Let us see how this works in practice.

Below are two policies, one with the HEREDOC syntax and one with the jsonencode function. Both of these policies have a typo in the Action key, which reads MistakeInAction at the moment.

resource "aws_iam_user_policy" "s3_list_only_policy" {
 name = "S3ListOnlyPolicy"
 user = aws_iam_user.spacelift_user.name

 policy = <<EOF
{
 "Version": "2012-10-17",
 "Statement": [{
   "Effect": "Allow",
   "MistakeInAction": [
     "s3:ListAllMyBuckets"
   ],
   "Resource": "*"
 }]
}
 EOF
}

resource "aws_iam_policy" "s3_read_only_policy" {
 name = "S3ReadOnlyPolicy"

 policy = jsonencode({
   Version = "2012-10-17"
   Statement = [{
     Effect = "Allow"
     MistakeInAction = [
       "s3:ListBucket",
       "s3:GetObject"
     ]
     Resource = "*"
   }]
 })
}

Let’s see if Terraform can detect this error.

To validate the HCL file, use the terraform validate command.

terraform iam policy terraform validate

Terraform couldn’t detect any problems with either of the policies.

Let us now try the same thing with aws_iam_policy_document data resource.

data "aws_iam_policy_document" "s3_write_only_policy_document" {
 statement {
   sid = "1"
   MistakeInActions = [
     "s3:PutObject",
   ]
   resources = ["*"]
 }
}

Run the terraform validate command again and check if Terraform is able to find the typo.

terraform iam policy terraform validate typo

Terraform was able to detect the typo, which is a huge benefit for developers.

Aside from that, when using the aws_iam_policy_document data resource, you can benefit from the auto-completion feature of IDEs, which leads to a better development experience 🙂

This brings us to the final section of the exercise, where we will learn how to associate an AWS managed policy with a user.

AWS Managed Policies

AWS managed policies are created and managed by AWS for the most common use cases.

Let’s look at how to attach an AWS managed policy to a user.

  1. Because AWS managed policies are already present on AWS, we will read the policy from AWS using the data resource aws_iam_policy.
data "aws_iam_policy" "aws_rds_full_access_policy" {
 name = "AmazonRDSFullAccess"
}data "aws_iam_policy" "aws_rds_full_access_policy" {
 name = "AmazonRDSFullAccess"
}
  1. Let us attach this policy to the spacelift-user user as we did before using the reference to the data resource.
resource "aws_iam_user_policy_attachment" "spacelift_user_attach_aws_rds_full_access_policy" {
 user       = aws_iam_user.spacelift_user.name
 policy_arn = data.aws_iam_policy.aws_rds_full_access_policy.arn
}

Take note that we can directly hardcode the arn of the policy as well instead of using the data resource.

  1. Run the terraform plan command and verify the planned changes.
Terraform will perform the following actions:

 # aws_iam_user_policy_attachment.spacelift_user_attach_aws_rds_full_access_policy will be created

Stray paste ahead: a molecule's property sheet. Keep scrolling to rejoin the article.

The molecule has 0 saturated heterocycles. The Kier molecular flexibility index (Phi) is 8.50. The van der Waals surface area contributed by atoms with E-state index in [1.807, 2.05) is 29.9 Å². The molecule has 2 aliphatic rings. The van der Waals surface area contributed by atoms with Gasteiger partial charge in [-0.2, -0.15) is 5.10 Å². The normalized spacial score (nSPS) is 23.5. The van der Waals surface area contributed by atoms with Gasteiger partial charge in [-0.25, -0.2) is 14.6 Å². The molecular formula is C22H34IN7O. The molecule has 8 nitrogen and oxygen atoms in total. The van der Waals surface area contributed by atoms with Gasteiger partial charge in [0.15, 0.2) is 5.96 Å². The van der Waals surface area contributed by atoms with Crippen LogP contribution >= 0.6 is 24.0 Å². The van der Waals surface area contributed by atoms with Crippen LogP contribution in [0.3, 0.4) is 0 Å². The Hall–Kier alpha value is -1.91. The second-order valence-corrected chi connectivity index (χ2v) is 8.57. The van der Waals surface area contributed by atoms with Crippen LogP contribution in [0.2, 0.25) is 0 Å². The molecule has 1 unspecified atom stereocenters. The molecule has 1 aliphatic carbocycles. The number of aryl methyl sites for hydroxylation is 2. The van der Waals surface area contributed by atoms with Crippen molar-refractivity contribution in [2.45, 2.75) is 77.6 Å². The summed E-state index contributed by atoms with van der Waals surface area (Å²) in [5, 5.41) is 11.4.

+ resource "aws_iam_user_policy_attachment" "spacelift_user_attach_aws_rds_full_access_policy" {
     + id         = (known after apply)
     + policy_arn = "arn:aws:iam::aws:policy/AmazonRDSFullAccess"
     + user       = "spacelift-user"
   }

Plan: 1 to add, 0 to change, 0 to destroy.
  1. Run the terraform apply command to deploy the changes and verify them in the IAM console.
terraform iam policy terraform apply

Congratulations, we learned how to use Terraform to manage inline, standalone, and AWS managed policies and numerous ways to represent them. 🎉

As previously stated, all of these learnings can be extended to any other policy type on AWS. As an example, creating resource-based policies using Terraform is shown below.

Creating Resource-based Policies Using Terraform

The method for creating policies remains the same as with identity-based policies; the only difference is the resource used to attach the policy to an entity.

resource "aws_s3_bucket" "user_access_logs" {
 bucket = "user-access-logs"
}

data "aws_iam_policy_document" "allow_access_from_uat_account_policy_document" {
 statement {
   principals {
     type        = "AWS"
     identifiers = ["123456789012"]
   }

   actions = [
     "s3:GetObject",
     "s3:PutObject",
     "s3:ListBucket",
   ]

   resources = [
     aws_s3_bucket.user_access_logs.arn,
     "${aws_s3_bucket.user_access_logs.arn}/*",
   ]
 }
}

resource "aws_s3_bucket_policy" "allow_access_from_uat_account_policy" {
 bucket = aws_s3_bucket.user_access_logs.id
 policy = data.aws_iam_policy_document.allow_access_from_uat_account_policy_document.json
}

Key Points

In this article, we learned what IAM policies are, numerous ways to create and manage them using Terraform and how to use them in practice.

AWS IAM policies lie at the heart of access management, and therefore it is critical to master them to secure access control on AWS.

Note: New versions of Terraform will be placed under the BUSL license, but everything created before version 1.5.x stays open-source. OpenTofu is an open-source version of Terraform that will expand on Terraform’s existing concepts and offerings. It is a viable alternative to HashiCorp’s Terraform, being forked from Terraform version 1.5.6. OpenTofu retained all the features and functionalities that had made Terraform popular among developers while also introducing improvements and enhancements. OpenTofu is not going to have its own providers and modules, but it is going to use its own registry for them.

Manage Terraform Better with Spacelift

Build more complex workflows based on Terraform using policy as code, programmatic configuration, context sharing, drift detection, resource visualization and many more.

Start free trial
Terraform CLI Commands Cheatsheet

Initialize/ plan/ apply your IaC, manage modules, state, and more.

Share your data and download the cheatsheet